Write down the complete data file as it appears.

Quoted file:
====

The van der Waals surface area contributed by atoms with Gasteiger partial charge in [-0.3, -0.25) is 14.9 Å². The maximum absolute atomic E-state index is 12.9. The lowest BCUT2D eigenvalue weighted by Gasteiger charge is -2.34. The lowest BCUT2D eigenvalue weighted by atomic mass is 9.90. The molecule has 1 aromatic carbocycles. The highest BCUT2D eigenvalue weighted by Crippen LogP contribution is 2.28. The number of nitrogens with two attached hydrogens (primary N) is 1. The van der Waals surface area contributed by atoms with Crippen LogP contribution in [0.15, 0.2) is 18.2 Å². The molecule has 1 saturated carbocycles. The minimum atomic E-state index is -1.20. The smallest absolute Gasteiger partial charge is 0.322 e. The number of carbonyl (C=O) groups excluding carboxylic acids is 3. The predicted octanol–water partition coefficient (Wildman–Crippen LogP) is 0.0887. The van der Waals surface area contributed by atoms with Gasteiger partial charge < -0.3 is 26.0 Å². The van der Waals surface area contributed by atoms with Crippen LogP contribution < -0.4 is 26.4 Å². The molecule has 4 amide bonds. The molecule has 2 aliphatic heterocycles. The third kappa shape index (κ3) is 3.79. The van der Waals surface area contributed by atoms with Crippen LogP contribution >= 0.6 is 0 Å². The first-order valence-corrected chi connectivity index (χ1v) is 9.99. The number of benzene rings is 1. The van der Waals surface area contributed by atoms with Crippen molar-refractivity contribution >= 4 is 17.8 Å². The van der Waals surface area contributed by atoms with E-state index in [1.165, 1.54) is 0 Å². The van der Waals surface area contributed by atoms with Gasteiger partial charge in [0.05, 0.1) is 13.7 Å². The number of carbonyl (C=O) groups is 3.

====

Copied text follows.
The van der Waals surface area contributed by atoms with Gasteiger partial charge in [-0.3, -0.25) is 14.9 Å². The maximum absolute atomic E-state index is 12.9. The lowest BCUT2D eigenvalue weighted by Gasteiger charge is -2.34. The lowest BCUT2D eigenvalue weighted by atomic mass is 9.90. The molecule has 1 aromatic carbocycles. The highest BCUT2D eigenvalue weighted by Crippen LogP contribution is 2.28. The number of nitrogens with two attached hydrogens (primary N) is 1. The van der Waals surface area contributed by atoms with Crippen LogP contribution in [0.15, 0.2) is 18.2 Å². The molecule has 1 saturated carbocycles. The minimum atomic E-state index is -1.20. The smallest absolute Gasteiger partial charge is 0.322 e. The number of carbonyl (C=O) groups excluding carboxylic acids is 3. The predicted octanol–water partition coefficient (Wildman–Crippen LogP) is 0.0887. The van der Waals surface area contributed by atoms with Gasteiger partial charge < -0.3 is 26.0 Å². The van der Waals surface area contributed by atoms with Crippen LogP contribution < -0.4 is 26.4 Å². The molecule has 4 amide bonds. The molecule has 2 aliphatic heterocycles. The third kappa shape index (κ3) is 3.79. The van der Waals surface area contributed by atoms with Crippen LogP contribution >= 0.6 is 0 Å². The first-order valence-corrected chi connectivity index (χ1v) is 9.99. The number of benzene rings is 1. The van der Waals surface area contributed by atoms with Crippen molar-refractivity contribution >= 4 is 17.8 Å². The van der Waals surface area contributed by atoms with E-state index in [1.165, 1.54) is 0 Å². The van der Waals surface area contributed by atoms with Gasteiger partial charge in [0.05, 0.1) is 13.7 Å². The number of carbonyl (C=O) groups is 3.